Commentary: Calling Confederate sympathizers terrorists is a bad idea

Recently people on the radical left, in their never-ending war on American culture and our historical relevance, have resorted to calling Confederate soldiers terrorists and anarchists to justify the removal of Confederate monuments. This is beyond insulting, it is also dangerous.

Before we go any farther, as many of you can tell by my name, I am not a 100 percent White Anglo Saxon Protestant. To the contrary, I am half Afghan, and most of the other half is Scots Irish. There aren’t too many half Afghan half Scots Irishmen in the valley. Growing up in Northern Virginia in the Arlington/McLean area, I experienced and saw racism in a way that no person should ever have to experience or witness. Also, for the record, my ancestors fought for the North (24th Iowa and 32nd Ohio). One of them, Pfc. Cameron, 32nd Ohio A Company, was killed at the siege of Harpers Ferry in September 1862.

While everyone can and likely does agree that slavery was a horrible evil, the fact remains that it was the concept of states rights and the Morrill Tariff that caused the Civil War. And at the time, there was no legal precedent as to whether secession was legal or illegal. It wasn’t until after the Civil War that the U.S. Supreme Court decided that secession was illegal under the constitution. The 1869 decision of Texas vs. White determined once and for all that secession was illegal.

The men who fought for the Confederacy were for the most part not slave owners, but were small farmers or laborers who viewed their individual state as their own country And saw the U.S. as a loose group of individual countries united under a single flag and ruling body, but with the right to exit if they chose.

The Morrill Tariff of 1860 was opposed by pretty much all the Southern states, as they knew protectionism would harm their economy. The Northern Republicans and Northern Democrats supported the tariff because it would help their industry, and would force the plantation owners to have to sell directly to them, and less to Europe. The British were fighting mad over the tariff, and that was why the British were sympathetic to the Confederate cause.

So, to call these people who were fighting for their homelands traitors and terrorists is factually inaccurate. One must also remind our friends on the left that California is gathering petitions to secede from the U.S. Does that make the supporters of a United Republic of California traitors and terrorists also?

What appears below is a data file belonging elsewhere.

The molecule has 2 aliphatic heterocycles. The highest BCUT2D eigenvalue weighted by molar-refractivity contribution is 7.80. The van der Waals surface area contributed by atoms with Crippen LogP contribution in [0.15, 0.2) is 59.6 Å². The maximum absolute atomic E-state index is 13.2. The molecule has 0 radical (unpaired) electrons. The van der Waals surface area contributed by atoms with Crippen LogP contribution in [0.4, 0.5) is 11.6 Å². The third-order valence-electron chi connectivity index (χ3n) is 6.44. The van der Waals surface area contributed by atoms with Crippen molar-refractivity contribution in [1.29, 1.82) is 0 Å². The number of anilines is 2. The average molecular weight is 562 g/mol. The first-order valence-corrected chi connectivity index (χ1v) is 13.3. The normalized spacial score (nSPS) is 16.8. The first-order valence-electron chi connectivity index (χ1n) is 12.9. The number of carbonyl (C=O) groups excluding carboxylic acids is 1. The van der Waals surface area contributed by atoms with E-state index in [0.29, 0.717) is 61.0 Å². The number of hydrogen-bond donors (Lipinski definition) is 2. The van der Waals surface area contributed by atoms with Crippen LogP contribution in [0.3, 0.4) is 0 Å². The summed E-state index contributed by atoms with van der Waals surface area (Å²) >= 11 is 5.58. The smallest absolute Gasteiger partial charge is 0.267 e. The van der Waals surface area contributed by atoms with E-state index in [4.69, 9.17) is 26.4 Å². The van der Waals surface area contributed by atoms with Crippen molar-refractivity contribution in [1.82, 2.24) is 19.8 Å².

The Confederate soldiers, who the radical left calls traitors and terrorists, were our fathers, our uncles, our cousins. One of them, probably an artilleryman, shot and killed my great-great-great-grandfather at Maryland Heights at Harpers Ferry. I am sorry that my ancestor was killed. The letters among my ancestors about his death are quite touching.  But the soldier who killed my ancestor was not a terrorist, he was a man, probably just as scared as my ancestor, who was trying to protect his homeland from what they would have seen as a foreign invasion force. Trying to kill another soldier before that soldier killed him first. Something soldiers are supposed to do.

Condoleezza Rice stated earlier this month that “sanitizing your history to make you feel better, it’s a bad thing.” Given that Ms. Rice’s ancestors were slaves, and that she marched with patriots to be sure she and her race had equal rights as Americans, we should take her words very seriously. And for those whose ancestors fought for the Confederacy, I salute you in honoring your patriot ancestor. I hope that you will honor my ancestors in the same way. And to you who think that the Confederate soldiers were terrorists, please go to University of California, Berkeley, and tell the radicals trying to leave the U.S. that they are terrorists, and see what they do to you.

John Massoud is a Shenandoah County GOP district chair, and the regional field director for Ed Gillespie for governor for Shenandoah County.